Only two dynamic characteristics [1419], amino acid distribution probability and future composition, have so far been used. Another characteristic, the predictable portion of amino acid pairs, is mainly related to a whole protein. Figure 8 shows the results in this regard. In the two upper panels, each bar represents the accuracy obtained from fitting, where the predictions were conducted without dividing the database, and from delete-1 jackknife validation, where the prediction involved dividing the database. There were 301 bars in those two upper panels because this database contained 301 crystallized and noncrystallized proteins from A. thaliana. The 90 % accuracy was set as a cutoff point to be an acceptable accuracy. The predictive results were then ranked according to the predictable portion of A. thaliana portions, which brought about the statistical difference (Fig. 8, lower panel), suggesting that the larger the predictable portion, the better the prediction. Chen et al. [35] used the collocation of amino acid pairs to predict protein crystallization, and recently an ensemble method called SCMCRYS was developed to estimate the propensity scores of p-collocated amino acid pairs through a scoring card method [36], which provides the information that amino acid pairs do have some relationship with protein crystallization.
Fig. 8

Crystallization accuracy of A. thaliana proteins obtained from model fitting (upper panel) and delete-1 jackknife validation (middle panel), and statistical comparison of their predictable portion of amino acid pairs (lower panel). Dotted lines indicate the cutoff point for separating the low accuracy from the high accuracy. Data presented as median with interquartile. *Statistically significant difference compared with the group of low accuracy at the P <0.001 level (Mann–Whitney rank sum test)

Many studies have explored new approaches to improve the prediction of protein crystallization propensity using various types of complemented features and complex ensemble classifiers. For example, AdaBoost uses two filter-mode feature selection methods to obtain 48 important features from 74 re-examined features [10]. PredPPCrys uses a comprehensive set of multifaceted sequence-derived features and combines a novel multistep feature selection strategy to predict the crystallization success [4]. RFCRYS used a random forest classifier [11]—including predicted surface ruggedness, hydrophobicity, side-chain entropy of surface residues and amino acid composition of the predicted protein surface—to improve the prediction of crystallization success [12]. Recently, support vector machines have been used to predict crystallization propensity of proteins based on sequence information [2, 4, 10, 36]. However, this study focused on determining whether dynamic characteristics of amino acids have some relation with protein crystallization, and thus a single characteristic should be used as the predictor rather than combined features. At this stage, simple classification models were suitable to conduct the performance, like the neural network. The reason why the dynamic characteristics worked better than constant amino acid characteristics in AAIndex [13] could be attributed to the fact that the dynamic characteristics take the amino acid spatial positions in a protein into account while other amino acid characteristics focus on the aspect of a single amino acid regardless of its position in a protein. On the contrary, the crystallization of a protein is more likely to be related to a protein structure in three-dimensional space rather than a certain aspect of a single amino acid.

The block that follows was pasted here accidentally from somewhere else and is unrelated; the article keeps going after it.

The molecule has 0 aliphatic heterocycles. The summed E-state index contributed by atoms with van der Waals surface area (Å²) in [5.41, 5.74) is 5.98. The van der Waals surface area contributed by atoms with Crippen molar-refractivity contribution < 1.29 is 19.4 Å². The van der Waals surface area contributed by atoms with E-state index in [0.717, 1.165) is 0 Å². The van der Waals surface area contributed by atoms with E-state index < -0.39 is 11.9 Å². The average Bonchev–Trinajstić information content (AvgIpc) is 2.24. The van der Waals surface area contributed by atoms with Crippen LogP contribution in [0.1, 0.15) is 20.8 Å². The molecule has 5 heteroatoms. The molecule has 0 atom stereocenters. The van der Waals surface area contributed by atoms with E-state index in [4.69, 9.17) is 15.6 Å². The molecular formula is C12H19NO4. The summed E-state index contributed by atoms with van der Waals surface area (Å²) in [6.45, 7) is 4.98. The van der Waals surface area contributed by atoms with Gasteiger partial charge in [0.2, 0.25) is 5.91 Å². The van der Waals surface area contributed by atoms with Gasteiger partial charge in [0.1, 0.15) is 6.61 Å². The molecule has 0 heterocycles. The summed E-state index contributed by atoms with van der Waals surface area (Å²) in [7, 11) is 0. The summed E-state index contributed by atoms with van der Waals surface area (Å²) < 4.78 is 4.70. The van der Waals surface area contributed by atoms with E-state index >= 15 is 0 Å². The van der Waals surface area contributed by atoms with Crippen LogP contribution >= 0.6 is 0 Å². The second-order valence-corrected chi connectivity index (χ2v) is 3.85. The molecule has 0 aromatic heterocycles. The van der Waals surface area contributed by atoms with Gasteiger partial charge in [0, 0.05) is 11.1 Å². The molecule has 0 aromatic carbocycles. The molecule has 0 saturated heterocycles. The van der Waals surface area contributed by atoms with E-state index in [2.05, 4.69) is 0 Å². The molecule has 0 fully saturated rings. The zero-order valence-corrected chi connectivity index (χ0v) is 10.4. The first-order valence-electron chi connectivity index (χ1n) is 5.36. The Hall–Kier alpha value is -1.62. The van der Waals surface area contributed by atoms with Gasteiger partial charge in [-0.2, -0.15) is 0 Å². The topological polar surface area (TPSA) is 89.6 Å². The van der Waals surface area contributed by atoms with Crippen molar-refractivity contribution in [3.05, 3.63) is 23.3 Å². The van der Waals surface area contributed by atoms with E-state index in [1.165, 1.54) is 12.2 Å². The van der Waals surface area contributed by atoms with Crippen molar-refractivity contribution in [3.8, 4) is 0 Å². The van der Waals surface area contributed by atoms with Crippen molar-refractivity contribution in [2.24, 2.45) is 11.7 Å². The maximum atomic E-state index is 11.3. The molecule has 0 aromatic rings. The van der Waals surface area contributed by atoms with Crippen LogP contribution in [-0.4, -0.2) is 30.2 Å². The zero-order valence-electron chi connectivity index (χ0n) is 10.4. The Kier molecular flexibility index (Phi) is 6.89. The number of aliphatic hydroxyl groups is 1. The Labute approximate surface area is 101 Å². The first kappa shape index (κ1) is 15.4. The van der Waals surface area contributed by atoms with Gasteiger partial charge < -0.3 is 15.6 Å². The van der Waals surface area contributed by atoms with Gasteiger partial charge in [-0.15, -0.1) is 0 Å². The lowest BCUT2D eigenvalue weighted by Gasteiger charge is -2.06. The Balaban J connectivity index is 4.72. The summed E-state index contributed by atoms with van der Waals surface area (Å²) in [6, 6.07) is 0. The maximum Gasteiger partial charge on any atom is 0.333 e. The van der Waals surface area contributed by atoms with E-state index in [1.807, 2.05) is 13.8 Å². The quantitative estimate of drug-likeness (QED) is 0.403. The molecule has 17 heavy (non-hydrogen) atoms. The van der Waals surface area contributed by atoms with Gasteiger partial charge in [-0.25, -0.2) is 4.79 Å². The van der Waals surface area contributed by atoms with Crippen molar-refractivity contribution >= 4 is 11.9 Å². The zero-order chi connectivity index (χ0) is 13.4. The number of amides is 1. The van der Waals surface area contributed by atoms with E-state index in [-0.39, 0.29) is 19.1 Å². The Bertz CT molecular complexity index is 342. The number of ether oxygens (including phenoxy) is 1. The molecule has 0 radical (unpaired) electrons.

Conclusions

The results of this study were consistent with our previous studies [1519] and confirmed that the dynamic characteristics [1419] had a certain relationship with crystallization propensity of proteins. This appears reasonable because an amino acid should play different roles at different positions in a protein with different neighboring amino acids. However, constant characteristics of amino acids cannot reflect such changeable aspects. On the contrary, the dynamic characteristics of amino acids [1419] do share changeable features, which should be more suitable to represent a protein. Dynamic characteristics could thus be useful to predict the propensity of protein crystallization.

Methods

Data

A total of 301 proteins from A. thaliana were found in TargetDB [37] under the purified criterion before 2011, 85 of which were also found under the crystallized criterion. These two criteria were once used to develop a web server for the prediction [8]. Detailed information for the 301 A. thaliana proteins is presented in Additional file 1: Table S1.